Public Domain Catalog

Lost and Rare

16mm Films

I still sell 16mm films!

Antique Movie Projector

The interests of childhood can span a lifetime. There wasn't much going on in the small Wisconsin town I grew up in. Most exciting were the free movies in the park every summer, but I reminisce about those days in the Cafe Roxy Blog. My father, like millions in the 1950s, took 8mm home movies and also had a collection of 8mm Castle shorts, from the Three Little Bruins to Mickey Mouse. Hence film and projectors thrilled a four-year-old.

I bought my first 16mm films in the late 1960s, showed them to whoever would watch and ran a film society from 1970-1974 on the University of Minnesota campus -- the Xanadu Film Festival -- whose name evolved into "Festival Films" in 1976. I ONLY sold 16mm films to schools and libraries until home video came along in the 1980s. Colleges needed certain films every year in their popular Film History courses -- The Birth of a Nation, Potemkin, Grand Illusion, A Trip to the Moon, Breathless and other pioneer, classic and foreign films that were in public domain at the time. I later sold 16mm prints from the Blackhawk Films Collection -- Laurel and Hardy, Our Gang, Hal Roach and silents preserved by David Shepard -- up until 2008.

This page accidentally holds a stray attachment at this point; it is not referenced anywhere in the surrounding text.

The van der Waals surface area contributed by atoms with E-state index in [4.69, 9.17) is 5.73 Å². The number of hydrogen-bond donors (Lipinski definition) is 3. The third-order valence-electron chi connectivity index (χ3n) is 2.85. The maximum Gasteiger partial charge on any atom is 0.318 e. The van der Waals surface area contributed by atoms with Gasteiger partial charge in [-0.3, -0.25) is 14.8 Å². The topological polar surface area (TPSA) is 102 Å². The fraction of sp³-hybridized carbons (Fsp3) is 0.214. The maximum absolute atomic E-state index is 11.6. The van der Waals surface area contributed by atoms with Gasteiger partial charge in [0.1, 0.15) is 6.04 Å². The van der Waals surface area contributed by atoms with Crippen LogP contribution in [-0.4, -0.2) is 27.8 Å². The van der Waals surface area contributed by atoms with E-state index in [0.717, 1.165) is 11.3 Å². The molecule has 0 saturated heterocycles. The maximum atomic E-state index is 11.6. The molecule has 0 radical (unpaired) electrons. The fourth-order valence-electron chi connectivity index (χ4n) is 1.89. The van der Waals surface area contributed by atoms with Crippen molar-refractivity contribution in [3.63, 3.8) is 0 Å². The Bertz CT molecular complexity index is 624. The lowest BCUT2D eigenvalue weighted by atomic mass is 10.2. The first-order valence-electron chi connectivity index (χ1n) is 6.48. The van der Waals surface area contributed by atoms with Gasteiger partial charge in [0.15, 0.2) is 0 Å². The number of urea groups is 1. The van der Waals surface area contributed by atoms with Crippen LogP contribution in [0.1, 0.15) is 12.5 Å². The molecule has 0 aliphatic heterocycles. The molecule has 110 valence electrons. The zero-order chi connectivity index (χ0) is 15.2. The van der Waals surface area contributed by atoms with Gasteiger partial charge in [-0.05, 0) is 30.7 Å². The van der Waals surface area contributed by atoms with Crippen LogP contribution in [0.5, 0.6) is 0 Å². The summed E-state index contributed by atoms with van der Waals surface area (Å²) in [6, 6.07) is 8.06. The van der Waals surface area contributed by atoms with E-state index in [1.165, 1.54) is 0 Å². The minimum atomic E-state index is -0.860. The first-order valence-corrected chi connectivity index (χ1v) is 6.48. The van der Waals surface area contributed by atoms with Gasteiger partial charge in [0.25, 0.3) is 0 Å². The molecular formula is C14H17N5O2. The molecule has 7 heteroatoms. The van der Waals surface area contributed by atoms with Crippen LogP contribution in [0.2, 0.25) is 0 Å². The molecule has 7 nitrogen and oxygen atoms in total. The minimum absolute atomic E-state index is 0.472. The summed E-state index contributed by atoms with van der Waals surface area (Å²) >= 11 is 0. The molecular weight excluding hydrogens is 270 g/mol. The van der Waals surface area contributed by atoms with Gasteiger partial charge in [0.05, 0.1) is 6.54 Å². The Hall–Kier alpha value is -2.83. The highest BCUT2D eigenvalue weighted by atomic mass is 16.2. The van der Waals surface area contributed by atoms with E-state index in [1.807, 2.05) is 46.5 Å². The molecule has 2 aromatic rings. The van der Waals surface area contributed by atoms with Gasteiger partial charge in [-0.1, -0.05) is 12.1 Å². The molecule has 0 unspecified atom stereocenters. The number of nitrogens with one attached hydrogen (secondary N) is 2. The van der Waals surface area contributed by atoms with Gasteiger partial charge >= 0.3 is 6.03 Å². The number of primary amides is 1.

Those days are long gone. Most film labs have closed. Those remaining with the capacity to print and develop new films charge way too much because the cost of raw film stock has skyrocketed.

Many long-time film collectors acquired, preserved and enjoyed their favortie films for decades. Now they want to find new homes for their treasure, so I send out occasional one-of-a-kind lists of these rare titles. Most of the films are excellent original prints made by the studios for TV, for airlines, for the armed forces and for 16mm rentals long ago. Most are in excellent physical condition. All sales are guaranteed. They are not cheap, though there are a few bargains. If you have read this far then...

Please request my latest email list of 16mm Films for sale!